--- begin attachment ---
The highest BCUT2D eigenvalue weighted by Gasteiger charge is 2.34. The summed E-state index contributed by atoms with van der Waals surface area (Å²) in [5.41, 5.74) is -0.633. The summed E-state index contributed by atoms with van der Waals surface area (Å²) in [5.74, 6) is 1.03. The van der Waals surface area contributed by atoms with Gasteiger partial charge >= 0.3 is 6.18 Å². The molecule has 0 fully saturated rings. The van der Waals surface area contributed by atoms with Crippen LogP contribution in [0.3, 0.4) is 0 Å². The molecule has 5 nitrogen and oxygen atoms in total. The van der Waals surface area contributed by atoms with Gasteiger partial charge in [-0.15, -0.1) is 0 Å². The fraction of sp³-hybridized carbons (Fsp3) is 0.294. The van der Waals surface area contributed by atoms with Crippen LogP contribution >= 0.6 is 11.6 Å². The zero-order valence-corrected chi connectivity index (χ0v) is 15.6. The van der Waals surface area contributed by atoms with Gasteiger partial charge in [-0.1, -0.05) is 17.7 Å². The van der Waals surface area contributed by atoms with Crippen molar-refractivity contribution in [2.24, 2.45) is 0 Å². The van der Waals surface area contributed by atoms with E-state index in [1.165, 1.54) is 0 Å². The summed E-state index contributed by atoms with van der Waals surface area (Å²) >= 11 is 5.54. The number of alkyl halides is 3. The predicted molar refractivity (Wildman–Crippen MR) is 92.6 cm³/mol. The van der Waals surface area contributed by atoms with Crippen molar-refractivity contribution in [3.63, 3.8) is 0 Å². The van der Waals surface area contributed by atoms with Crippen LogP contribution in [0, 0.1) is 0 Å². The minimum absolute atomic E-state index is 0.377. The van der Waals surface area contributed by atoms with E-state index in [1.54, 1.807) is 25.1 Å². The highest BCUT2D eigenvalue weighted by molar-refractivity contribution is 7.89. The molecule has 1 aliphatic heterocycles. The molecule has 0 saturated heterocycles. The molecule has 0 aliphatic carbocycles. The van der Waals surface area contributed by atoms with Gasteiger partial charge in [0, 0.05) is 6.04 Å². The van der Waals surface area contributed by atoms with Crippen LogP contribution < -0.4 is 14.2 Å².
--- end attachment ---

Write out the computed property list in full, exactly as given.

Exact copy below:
The highest BCUT2D eigenvalue weighted by Gasteiger charge is 2.34. The summed E-state index contributed by atoms with van der Waals surface area (Å²) in [5.41, 5.74) is -0.633. The summed E-state index contributed by atoms with van der Waals surface area (Å²) in [5.74, 6) is 1.03. The van der Waals surface area contributed by atoms with Gasteiger partial charge >= 0.3 is 6.18 Å². The molecule has 0 fully saturated rings. The van der Waals surface area contributed by atoms with Crippen LogP contribution in [0.3, 0.4) is 0 Å². The molecule has 5 nitrogen and oxygen atoms in total. The van der Waals surface area contributed by atoms with Gasteiger partial charge in [-0.15, -0.1) is 0 Å². The fraction of sp³-hybridized carbons (Fsp3) is 0.294. The van der Waals surface area contributed by atoms with Crippen LogP contribution >= 0.6 is 11.6 Å². The zero-order valence-corrected chi connectivity index (χ0v) is 15.6. The van der Waals surface area contributed by atoms with Gasteiger partial charge in [-0.1, -0.05) is 17.7 Å². The van der Waals surface area contributed by atoms with Crippen molar-refractivity contribution in [2.24, 2.45) is 0 Å². The van der Waals surface area contributed by atoms with E-state index in [1.165, 1.54) is 0 Å². The summed E-state index contributed by atoms with van der Waals surface area (Å²) >= 11 is 5.54. The number of alkyl halides is 3. The predicted molar refractivity (Wildman–Crippen MR) is 92.6 cm³/mol. The van der Waals surface area contributed by atoms with Crippen molar-refractivity contribution in [3.63, 3.8) is 0 Å². The van der Waals surface area contributed by atoms with Crippen LogP contribution in [0, 0.1) is 0 Å². The minimum absolute atomic E-state index is 0.377. The van der Waals surface area contributed by atoms with E-state index in [1.54, 1.807) is 25.1 Å². The highest BCUT2D eigenvalue weighted by molar-refractivity contribution is 7.89. The molecule has 1 aliphatic heterocycles. The molecule has 0 saturated heterocycles. The molecule has 0 aliphatic carbocycles. The van der Waals surface area contributed by atoms with Gasteiger partial charge in [0, 0.05) is 6.04 Å². The van der Waals surface area contributed by atoms with Crippen LogP contribution < -0.4 is 14.2 Å².